If librarians were honest…

Reading time: Just over 1 minute

This is my weekly installment of “writing about writing,” in which I scan the world to find websites, books and articles to help other writers. Today I discuss a blog post about libraries and librarians…

I love libraries. My love affair began when I was an 8-year-old and a teacher reported to my parents that I wasn’t reading enough. My parents, who valued school above all else, took the remark as seriously as though a doctor had told them I had leukemia. That same week, they marched me to the bookmobile, a dusty pink bus that parked itself three blocks from our home every Friday from 5:30 to 7:30 pm.

Visiting the bookmobile soon became the highlight of my youthful week. I favoured fairy tales but once I ran my way through all of those, I switched to Nancy Drew and other “young adult fiction.” The teacher didn’t like my reading choices, but she had done her job. Most weeks I took out the maximum number of books I was allowed — 10.  And I read them all.

A recent issue of the Brainpickings blog, by Maria Popova, discusses the issue of libraries in a way I appreciate. Popova describes them as the “most democratic cultural temples of wisdom where we come to commune with humanity’s most luminous minds; where the rewards are innumerable and destiny-changing, and the only price of admission is willingness.” So true.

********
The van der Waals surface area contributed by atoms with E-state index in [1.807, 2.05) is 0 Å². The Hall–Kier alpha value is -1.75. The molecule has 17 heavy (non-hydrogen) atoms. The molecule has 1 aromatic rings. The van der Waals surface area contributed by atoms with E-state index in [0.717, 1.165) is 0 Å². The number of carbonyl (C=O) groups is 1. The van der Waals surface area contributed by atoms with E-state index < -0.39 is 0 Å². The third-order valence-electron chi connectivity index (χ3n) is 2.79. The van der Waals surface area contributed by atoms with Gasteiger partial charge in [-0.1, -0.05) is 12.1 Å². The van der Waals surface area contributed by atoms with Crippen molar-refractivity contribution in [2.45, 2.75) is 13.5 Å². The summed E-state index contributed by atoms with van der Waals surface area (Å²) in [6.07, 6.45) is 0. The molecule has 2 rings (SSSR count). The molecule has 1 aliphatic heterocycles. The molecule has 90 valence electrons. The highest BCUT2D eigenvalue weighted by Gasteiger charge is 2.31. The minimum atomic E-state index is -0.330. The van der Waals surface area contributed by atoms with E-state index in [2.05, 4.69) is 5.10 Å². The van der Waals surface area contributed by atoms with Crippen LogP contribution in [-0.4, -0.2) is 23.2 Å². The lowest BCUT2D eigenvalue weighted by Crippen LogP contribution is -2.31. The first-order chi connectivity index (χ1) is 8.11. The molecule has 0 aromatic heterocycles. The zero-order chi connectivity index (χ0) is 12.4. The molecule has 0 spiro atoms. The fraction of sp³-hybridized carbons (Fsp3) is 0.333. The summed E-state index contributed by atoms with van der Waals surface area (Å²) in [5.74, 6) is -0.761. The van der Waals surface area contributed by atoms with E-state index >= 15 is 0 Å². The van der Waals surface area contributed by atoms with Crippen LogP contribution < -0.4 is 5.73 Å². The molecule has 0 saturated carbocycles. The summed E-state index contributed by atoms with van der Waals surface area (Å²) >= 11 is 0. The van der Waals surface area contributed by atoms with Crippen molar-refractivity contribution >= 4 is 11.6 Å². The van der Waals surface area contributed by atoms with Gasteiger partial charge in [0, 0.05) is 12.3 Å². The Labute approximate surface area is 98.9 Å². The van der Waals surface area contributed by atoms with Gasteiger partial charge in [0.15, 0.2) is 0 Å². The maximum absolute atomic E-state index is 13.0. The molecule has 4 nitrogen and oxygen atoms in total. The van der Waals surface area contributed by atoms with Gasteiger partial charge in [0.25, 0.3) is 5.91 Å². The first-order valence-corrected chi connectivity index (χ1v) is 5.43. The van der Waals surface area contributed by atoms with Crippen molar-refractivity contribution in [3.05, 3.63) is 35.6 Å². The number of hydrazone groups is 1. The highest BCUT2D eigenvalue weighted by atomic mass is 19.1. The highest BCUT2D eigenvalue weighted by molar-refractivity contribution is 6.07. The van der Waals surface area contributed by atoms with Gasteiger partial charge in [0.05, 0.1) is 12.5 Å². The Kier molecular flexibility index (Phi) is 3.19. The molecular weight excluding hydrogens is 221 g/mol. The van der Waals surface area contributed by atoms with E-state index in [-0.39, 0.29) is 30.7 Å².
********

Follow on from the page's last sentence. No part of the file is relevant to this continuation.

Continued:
I also like the way she quotes a memorable poem by Joseph Mills, titled “If Librarians Were Honest.” Here is part of it:

If librarians were honest,
they wouldn’t smile, or act
welcoming. They would say,
You need to be careful. Here
be monsters. They would say,
These rooms house heathens
and heretics, murderers and
maniacs, the deluded, desperate,
and dissolute. They would say,

These books contain knowledge
of death, desire, and decay,
betrayal, blood, and more blood;
each is a Pandora’s box, so why
would you want to open one.

Isn’t that marvellous? Go to Popova’s blog post to read the entire poem. Today’s libraries are suffering as they make the transition to a new digital world. School children frequently don’t take out books to research their essays; instead, the speak with Dr. Google.

But libraries have computers, stacks of books and, best of all, librarians. These are people who are paid to help you do your research. I’ve always found them to be wonderfully helpful and sympathetic.

Mills’ poem concludes:

No one
spends time here without being
changed. Maybe you should
go home. While you still can.

I agree. But I don’t think it’s just the books. It’s also the librarians.

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